Worn-Down Teeth Causes and Treatment
Tooth wear has become increasingly common as of late, especially among the older age group of people. Although a grave dental condition, if diagnosed early on, it can be treated and even prevented. Tooth wear is the loss of tooth surface or substance by means other than dental caries. The incidence of tooth wear is so common that about 97% of the general adult population suffers from any varying levels of tooth wear at least in one or more teeth. Some wear to the teeth is a natural side-effect of the aging process, with the worn teeth coming smaller in size and darker in color, primarily due to the exposure of the underlying dentin.
What does the tooth enamel do?
The enamel of the tooth is the outermost protective layer that prevents the ingress of bacteria and acid into the underlying dentin and pulp. It is the hardest tissue material in the entire body and comprises the outer structure of the tooth crown. Because enamel is translucent in nature, light is readily reflected from it, giving teeth the gleaming whitish hue. Akin to the enamel, the dentin is also a protective layer that ensures that the innermost chamber of the tooth (the pulp) is secured and the nerves and blood vessels in it are not damaged due to the invasion of bacteria. However, unlike the enamel, the dentin is yellowish or white-ish in hue, which is why the exposure of dentin due to enamel “erosion” causes the affected teeth to look yellower than naturally prevalent.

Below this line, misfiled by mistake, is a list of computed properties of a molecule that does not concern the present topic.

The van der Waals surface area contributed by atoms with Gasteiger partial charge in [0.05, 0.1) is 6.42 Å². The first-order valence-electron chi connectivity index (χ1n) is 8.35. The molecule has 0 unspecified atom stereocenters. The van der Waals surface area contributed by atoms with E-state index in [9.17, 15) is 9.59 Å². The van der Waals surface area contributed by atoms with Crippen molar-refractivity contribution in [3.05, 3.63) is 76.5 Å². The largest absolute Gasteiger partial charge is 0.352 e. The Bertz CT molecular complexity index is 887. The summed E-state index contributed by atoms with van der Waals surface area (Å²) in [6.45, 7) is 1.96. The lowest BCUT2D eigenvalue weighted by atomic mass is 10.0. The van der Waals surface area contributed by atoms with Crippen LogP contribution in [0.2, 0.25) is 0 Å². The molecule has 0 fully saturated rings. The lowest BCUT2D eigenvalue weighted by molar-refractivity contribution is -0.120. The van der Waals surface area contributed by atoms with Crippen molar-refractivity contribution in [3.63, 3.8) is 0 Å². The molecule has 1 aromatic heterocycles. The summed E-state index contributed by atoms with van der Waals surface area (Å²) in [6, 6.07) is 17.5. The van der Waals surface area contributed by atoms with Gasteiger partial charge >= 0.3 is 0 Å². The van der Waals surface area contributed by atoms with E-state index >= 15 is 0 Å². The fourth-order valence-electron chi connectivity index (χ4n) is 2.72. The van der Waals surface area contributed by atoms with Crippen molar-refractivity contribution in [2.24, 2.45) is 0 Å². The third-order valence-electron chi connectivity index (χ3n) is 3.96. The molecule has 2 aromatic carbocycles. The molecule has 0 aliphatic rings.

What are the environmental causes of teeth wear?
Depending on the causative factor, accelerated tooth wear and tooth structure loss can typically be categorized into four major sub-groups, namely:
Attrition is the physiologic loss of tooth structure mainly due to excessive or unnecessary tooth-to-tooth contact and movement. Here, the biting and chewing surfaces of the teeth (occlusal surfaces) are worn down and ground due to the contact with teeth of the opposite arch. A common offender for the onset of attrition is the parafunctional disorder of bruxism. Bruxism is a movement disorder that is majorly distinguished by the action of involuntary teeth grinding and jaw clenching. It can be of two types- awake and sleep bruxism. Awake bruxism (AB) has a superseded predisposition in women as compared to men and occurs in the daytime as a reaction to customary emotions like concentration, frustration, or the occasional anger.
Sleep bruxism (SB), on the other hand, is the rhythmic act of grinding, gnashing, or clenching of the teeth during sleep and is seriously linked to stress and it’s uncommunicated effects. The loss of tooth structure in attrition is characterized by the “flattening” of the occlusal surfaces of the teeth. In some cases, the teeth may even be reduced to stumps due to repeated grinding of the teeth. Often, the dentin is exposed, weakening the tooth and making it more sensitive to temperature extremes.
Abrasion is the mechanical loss of tooth enamel due to unwarranted friction between teeth and an external or foreign agent, most commonly, a toothbrush. It may be safe to say that we have all, at one point in our lives, encountered a person who brushes their teeth way too aggressively to the point where their toothbrushes become frayed in the duration of just a few days. Aggressive or violent toothbrushing is the key reason for abrasion whereby the force applied on the tooth enamel during brushing is heavily overloaded. This results in the “scrubbing” away of the tooth enamel.